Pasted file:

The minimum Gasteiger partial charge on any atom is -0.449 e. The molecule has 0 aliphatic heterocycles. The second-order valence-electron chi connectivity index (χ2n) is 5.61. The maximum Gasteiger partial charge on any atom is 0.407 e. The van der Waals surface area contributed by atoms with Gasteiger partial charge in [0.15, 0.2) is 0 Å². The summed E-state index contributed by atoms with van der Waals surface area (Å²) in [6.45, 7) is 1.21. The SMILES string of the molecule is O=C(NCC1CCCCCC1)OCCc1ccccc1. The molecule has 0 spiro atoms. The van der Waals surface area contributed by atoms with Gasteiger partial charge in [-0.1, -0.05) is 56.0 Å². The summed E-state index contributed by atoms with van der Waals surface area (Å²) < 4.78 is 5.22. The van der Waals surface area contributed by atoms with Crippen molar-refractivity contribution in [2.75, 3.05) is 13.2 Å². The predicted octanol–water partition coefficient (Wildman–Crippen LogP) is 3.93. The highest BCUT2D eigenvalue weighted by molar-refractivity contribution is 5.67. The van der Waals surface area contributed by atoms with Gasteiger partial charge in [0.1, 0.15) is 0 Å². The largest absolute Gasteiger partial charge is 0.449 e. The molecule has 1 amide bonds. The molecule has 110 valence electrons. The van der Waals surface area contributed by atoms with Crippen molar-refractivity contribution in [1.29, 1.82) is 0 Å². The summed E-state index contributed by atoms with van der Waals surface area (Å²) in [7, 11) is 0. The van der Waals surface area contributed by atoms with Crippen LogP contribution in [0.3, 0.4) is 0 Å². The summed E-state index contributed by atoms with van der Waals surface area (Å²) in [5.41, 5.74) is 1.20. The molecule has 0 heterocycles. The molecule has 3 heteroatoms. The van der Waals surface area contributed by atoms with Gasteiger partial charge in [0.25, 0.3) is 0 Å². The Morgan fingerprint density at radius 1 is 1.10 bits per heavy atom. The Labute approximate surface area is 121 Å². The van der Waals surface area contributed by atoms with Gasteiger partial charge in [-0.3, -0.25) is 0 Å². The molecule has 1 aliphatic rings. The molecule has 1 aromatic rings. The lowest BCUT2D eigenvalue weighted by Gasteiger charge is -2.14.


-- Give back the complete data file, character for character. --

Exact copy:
The minimum Gasteiger partial charge on any atom is -0.449 e. The molecule has 0 aliphatic heterocycles. The second-order valence-electron chi connectivity index (χ2n) is 5.61. The maximum Gasteiger partial charge on any atom is 0.407 e. The van der Waals surface area contributed by atoms with Gasteiger partial charge in [0.15, 0.2) is 0 Å². The summed E-state index contributed by atoms with van der Waals surface area (Å²) in [6.45, 7) is 1.21. The SMILES string of the molecule is O=C(NCC1CCCCCC1)OCCc1ccccc1. The molecule has 0 spiro atoms. The van der Waals surface area contributed by atoms with Gasteiger partial charge in [-0.1, -0.05) is 56.0 Å². The summed E-state index contributed by atoms with van der Waals surface area (Å²) < 4.78 is 5.22. The van der Waals surface area contributed by atoms with Crippen molar-refractivity contribution in [2.75, 3.05) is 13.2 Å². The predicted octanol–water partition coefficient (Wildman–Crippen LogP) is 3.93. The highest BCUT2D eigenvalue weighted by molar-refractivity contribution is 5.67. The van der Waals surface area contributed by atoms with Gasteiger partial charge in [0.1, 0.15) is 0 Å². The largest absolute Gasteiger partial charge is 0.449 e. The molecule has 1 amide bonds. The molecule has 110 valence electrons. The van der Waals surface area contributed by atoms with Crippen molar-refractivity contribution in [1.29, 1.82) is 0 Å². The summed E-state index contributed by atoms with van der Waals surface area (Å²) in [7, 11) is 0. The van der Waals surface area contributed by atoms with Crippen LogP contribution in [0.3, 0.4) is 0 Å². The summed E-state index contributed by atoms with van der Waals surface area (Å²) in [5.41, 5.74) is 1.20. The molecule has 0 heterocycles. The molecule has 3 heteroatoms. The van der Waals surface area contributed by atoms with Gasteiger partial charge in [0.25, 0.3) is 0 Å². The Morgan fingerprint density at radius 1 is 1.10 bits per heavy atom. The Labute approximate surface area is 121 Å². The van der Waals surface area contributed by atoms with Gasteiger partial charge in [-0.3, -0.25) is 0 Å². The molecule has 1 aliphatic rings. The molecule has 1 aromatic rings. The lowest BCUT2D eigenvalue weighted by Gasteiger charge is -2.14.